The Trump administration is well-stocked with grifters, but Interior Secretary Ryan Zinke still often manages to stand out. Between burning tens of thousands of dollars on expensive helicopter flights, insisting on a security detail while on a European vacation, and possibly violating the Hatch Act, Zinke has become known for profligate spending. But when it comes to his department’s spending, Zinke is more stingy. On Thursday, Senate appropriators grilled Zinke on his budget request for fiscal year 2019, which is about $2 billion less than the enacted budget for 2018. Republicans and Democrats alike were concerned about the skinny budget, which allots $18 million to jump-start the largest reorganization of the Interior Department in history while slashing funding mechanisms like the Land and Water Conservation Fund.
'Adopt-a-plotters' keep Cape Elizabeth park gardens green
Forecaster - Thursday, May 10, 2018 

Maintaining the beauty of Fort Williams Park is no small task. It takes the dedication of town staff, the courtesy of visitors and the generosity of many volunteers. When it comes to the park’s 70-80 garden plots, it takes upwards of 50 people. These volunteers, along with two seasonal part-time landscape gardeners, Alex Donka and Allysun West, participate in the park’s Adopt-A-Plot program. The intent, coordinator Tom Atwell said, is to keep the gardens free of invasive plants, such as bittersweet and Japanese knotweed.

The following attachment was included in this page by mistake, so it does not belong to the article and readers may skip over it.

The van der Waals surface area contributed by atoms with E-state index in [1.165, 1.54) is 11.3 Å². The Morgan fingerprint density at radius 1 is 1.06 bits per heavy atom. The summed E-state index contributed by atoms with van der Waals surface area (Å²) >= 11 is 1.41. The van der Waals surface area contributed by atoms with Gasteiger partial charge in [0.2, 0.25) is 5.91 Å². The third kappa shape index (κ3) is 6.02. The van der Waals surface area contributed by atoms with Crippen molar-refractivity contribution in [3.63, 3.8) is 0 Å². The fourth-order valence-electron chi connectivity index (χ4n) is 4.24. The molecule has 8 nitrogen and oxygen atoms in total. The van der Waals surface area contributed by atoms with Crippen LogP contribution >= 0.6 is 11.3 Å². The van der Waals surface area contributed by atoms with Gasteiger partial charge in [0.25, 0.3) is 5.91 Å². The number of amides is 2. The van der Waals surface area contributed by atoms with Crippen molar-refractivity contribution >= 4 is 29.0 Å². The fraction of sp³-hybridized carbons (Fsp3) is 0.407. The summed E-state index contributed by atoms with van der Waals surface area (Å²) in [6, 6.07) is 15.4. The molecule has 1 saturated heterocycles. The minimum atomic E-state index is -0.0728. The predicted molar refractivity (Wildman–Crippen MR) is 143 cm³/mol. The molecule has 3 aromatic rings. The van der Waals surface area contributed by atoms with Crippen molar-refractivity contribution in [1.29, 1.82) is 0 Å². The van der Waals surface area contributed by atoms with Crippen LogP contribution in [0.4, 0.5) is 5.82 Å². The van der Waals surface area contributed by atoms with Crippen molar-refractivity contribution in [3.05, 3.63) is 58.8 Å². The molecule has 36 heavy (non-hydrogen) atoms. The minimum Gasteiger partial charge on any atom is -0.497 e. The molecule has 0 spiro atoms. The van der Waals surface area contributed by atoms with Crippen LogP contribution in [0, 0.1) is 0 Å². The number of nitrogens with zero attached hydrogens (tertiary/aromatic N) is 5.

Pruitt opens Clean Air Act to challenges
Associated Press - Thursday, May 10, 2018 

Environmental Protection Agency chief Scott Pruitt on Thursday announced a major shift in enforcement of the landmark Clean Air Act to include feedback from state and local governments and others on the economic impact of federal pollution limits. The initiative sets the stage for potential legal battles over how the United States enforces the 48-year-old law combating air pollution. Federal law and U.S. Supreme Court decisions require the EPA to focus on public health – not costs – in setting limits for smog, soot and other pollutants under the Clean Air Act.
Penobscot Nation, UMaine sign MOU for tribe's cultural heritage